- The technique is used in conjunction with percussion in postural drainage. It is applied only during expiration as the patient is deep breathing to move the secretions to the larger airways.
- Vibration is applied by placing both hands directly on the skin and over the chest wall (or one hand on top of the other) then, gently compressing and rapidly vibrating the chest wall as the patient breathes out
- Pressure is applied in the same direction as that in which the chest is moving.
- The vibrating action is achieved by the therapist isometrically contracting (tensing) the muscles of the upper extremities from shoulders to hands.
Hand placement for vibration during postural drainage
- Shaking is a more vigorous form of vibration applied during exhalation using an intermittent bouncing maneuver coupled with wide movements of the therapist’s hands.
- Therapist’s thumbs are locked together and the open hands are placed directly on the patient’s skin and fingers are wrapped around the chest wall. The therapist simultaneously compresses and shakes the chest wall.
- Treatment procedure
- Time of the day
- Never administer postural drainage immediately after meal
- Coordinate treatment with aerosol therapy. The aerosol therapy can be applied before or after postural drainage.
- Choose a time of day that will be beneficial for the patient. Early morning and early evening is more effective.
- Frequency of treatment depends upon pathology of patient
- Thick, copious mucus: two to four times per day
- Maintenance: one to two times per day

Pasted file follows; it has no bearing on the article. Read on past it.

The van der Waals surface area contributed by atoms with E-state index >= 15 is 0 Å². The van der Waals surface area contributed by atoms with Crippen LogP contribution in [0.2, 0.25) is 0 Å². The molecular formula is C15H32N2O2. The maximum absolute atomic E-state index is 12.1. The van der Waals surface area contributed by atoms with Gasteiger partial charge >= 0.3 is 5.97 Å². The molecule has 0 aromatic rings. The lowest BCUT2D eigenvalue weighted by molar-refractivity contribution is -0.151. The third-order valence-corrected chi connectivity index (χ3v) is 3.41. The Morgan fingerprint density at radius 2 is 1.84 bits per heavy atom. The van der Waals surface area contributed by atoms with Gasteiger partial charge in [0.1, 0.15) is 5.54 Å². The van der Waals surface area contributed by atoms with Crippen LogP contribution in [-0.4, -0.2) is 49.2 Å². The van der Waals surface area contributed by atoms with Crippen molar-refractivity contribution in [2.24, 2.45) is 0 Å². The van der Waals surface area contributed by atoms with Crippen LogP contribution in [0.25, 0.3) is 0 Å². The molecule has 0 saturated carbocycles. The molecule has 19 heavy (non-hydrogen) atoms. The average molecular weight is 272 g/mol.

- Time of the day
Prepare the Patient
- Loose, tight or bulky clothing
- Have a sputum cup or tissue available
- Sufficient amount of pillows
- Explain the treatment procedure to the patient
- Teach the patient deep breathing and an effective cough prior to beginning of postural drainage.
- If the patient is producing copious amount of sputum, instruct the patient to cough a few times or have the patient suctioned prior to positioning.
- Evaluate the patient to determine which segment of the lung to be drained.
- Position the patient in correct position of the drainage, see that he/she is as comfortable and relaxed as possible.
- Stand in front of patient whenever possible.
- Maintain the desired position for at least 5-10 minutes, if patient can tolerate it.
- Have the patient breathe deeply in a relaxed manner during the drainage. Do not allow to the patient to hyperventilate or become short of breathe.
- Apply percussion over the segment being drained while the patient is in the correct position.
- Encourage the patient to take deep, sharp double cough whenever necessary.
- If the patient does not cough spontaneously during positioning with percussion instruct the patient to take several deep breath and apply the vibration during expiration. This may help to elicit cough.
- If the patient cough is not productive after 5-10 minutes, go onto the next position.
- The duration of any one treatment should not exceed 40-45 minutes.
Assess the effectiveness of the treatment
- Note the type, color consistency and amount of secretion produced.
- Note how the patient tolerated the treatment
- Check the patient’s vital signs after treatment
- Auscultate over the segments that were drained and note changes in the breath sounds.
- Observe the patient’s breathing pattern to determine whether it is deeper, less rapid, more relaxed or less labored.
- Check the symmetry of chest wall expansion.
When to discontinue the treatment
- If the chest x-ray is relatively clear
- If patient is afebrile for 24-48 hours
- If normal or near normal breath sounds are heard with auscultation
- If patient is on a regular home program.